MGA BABAE NAMAN | Women next target of tobacco companies – anti-smoking activist


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MANILA – That inconspicuous cigarette advertisement which managed to sneak into something one is looking at may be more than what meets the eye. To an innocent onlooker it might pass off as a simple image, but actually there is a subliminal message luring potential customers into wanting to be the person in the advertisement itself.
Such is the case with the second target of the tobacco industry – women, according to an activist who has battled big tobacco for years after surviving cancer directly traced to a long smoking habit.
In the view of Engr. Emer Rojas, president of New Vois Association of the Philippines (NVAP), now that they are no longer allowed to tag cigar sticks as “low tar” or “light” because it is false and misleading, the tobacco companies have resorted to creating images that would make their target consumers wish to be, even without them knowing it, just like the person they are seeing in the very picture:  the images of how they want themselves to be viewed as.
Therefore, according to his group, it would be no surprise to see ads of tobacco being linked to independence, power, stylishness, and sophistication. Elsewhere, some tobacco companies would even hold elaborate events like “ladies’ night” at the hippest bars to celebrate the launch of their newest product to create buzz.
“Women must be warned of this devious scheme of make believe. These are all traps. Aside from the youth, tobacco companies target women next to them to replace dying and deceased smokers,” said Rojas on Sunday, as the Philippines joined the global celebration of International Women’s Day.
In the ASEAN, the Philippines ranks next to Indonesia in having the most number of people who smoke. There are 17.3 million Filipinos smokers, of which 48% are men and 9% are women. Each person consumes 1,073 sticks each year, the highest in Southeast Asia.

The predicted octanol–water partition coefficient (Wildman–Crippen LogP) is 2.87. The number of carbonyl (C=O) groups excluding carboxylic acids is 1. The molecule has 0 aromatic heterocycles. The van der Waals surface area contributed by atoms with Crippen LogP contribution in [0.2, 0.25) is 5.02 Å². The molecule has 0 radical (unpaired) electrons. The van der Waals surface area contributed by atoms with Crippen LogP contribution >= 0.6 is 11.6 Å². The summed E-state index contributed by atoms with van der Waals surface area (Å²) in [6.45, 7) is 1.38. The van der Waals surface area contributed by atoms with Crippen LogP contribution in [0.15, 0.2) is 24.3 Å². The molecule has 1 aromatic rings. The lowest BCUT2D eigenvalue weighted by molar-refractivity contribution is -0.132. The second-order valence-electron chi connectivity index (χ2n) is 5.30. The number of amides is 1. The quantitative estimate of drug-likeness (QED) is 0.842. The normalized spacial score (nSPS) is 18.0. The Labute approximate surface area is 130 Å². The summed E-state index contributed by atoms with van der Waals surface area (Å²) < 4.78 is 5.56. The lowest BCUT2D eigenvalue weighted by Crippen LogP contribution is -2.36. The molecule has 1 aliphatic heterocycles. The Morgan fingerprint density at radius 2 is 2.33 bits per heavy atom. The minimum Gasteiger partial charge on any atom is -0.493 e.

At least 10 Filipinos die every hour due to smoking, according to data cited by New Vois.  Annually, tobacco kills six million people globally and 600,000 of them die due to secondhand smoke.
Women’s cancer risks
The International Agency of Cancer Research has classifed smoke as containing carcinogens. Aside from smoking, exposure to second-hand smoke places one at risk of cancer. The World Health Organization (WHO) estimates that half of all Filipino women and children are regularly exposed to it at home and other public areas.  Women may develop cancer not only because they smoke but they live with smokers as well.
“On the observance of the International Women’s Day on March 8, 2015, women must be reminded to think of their future. Smoking is the single most preventable cause of death in the world. They need not be the next victim of tobacco,” warned Rojas.
According to studies conducted by the Campaign for Tobacco-Free Kids, smoking reduces a woman’s fertility and is known to cause ectopic pregnancy, a condition wherein the embryo gets implanted outside the uterus.
Smoking also causes 80% of lung cancer deaths. In 1987, breast cancer was exceeded by lung cancer as the leading cause of cancer death among women. However, today lung cancer is again the leading cause of death among cancers in women in the United States.
Research studies show that smoking or exposure to secondhand smoke during pregnancy directly increases the risk of health and behavioral problems of the child including childhood leukemia, abnormal blood pressure, cleft palates and lips, and mental retardation among others.
In the Philippines, Republic Act 9211 or the Tobacco Control Act prohibits smoking in public places while RA 10643 or the Government Health Warning (GHW) Law decrees that all cigarette packets be printed with images related to smoking diseases so as to dissuade the users. With policies in place, enhanced public awareness is needed to save women from the inevitable consequences of tobacco use, said New Vois.
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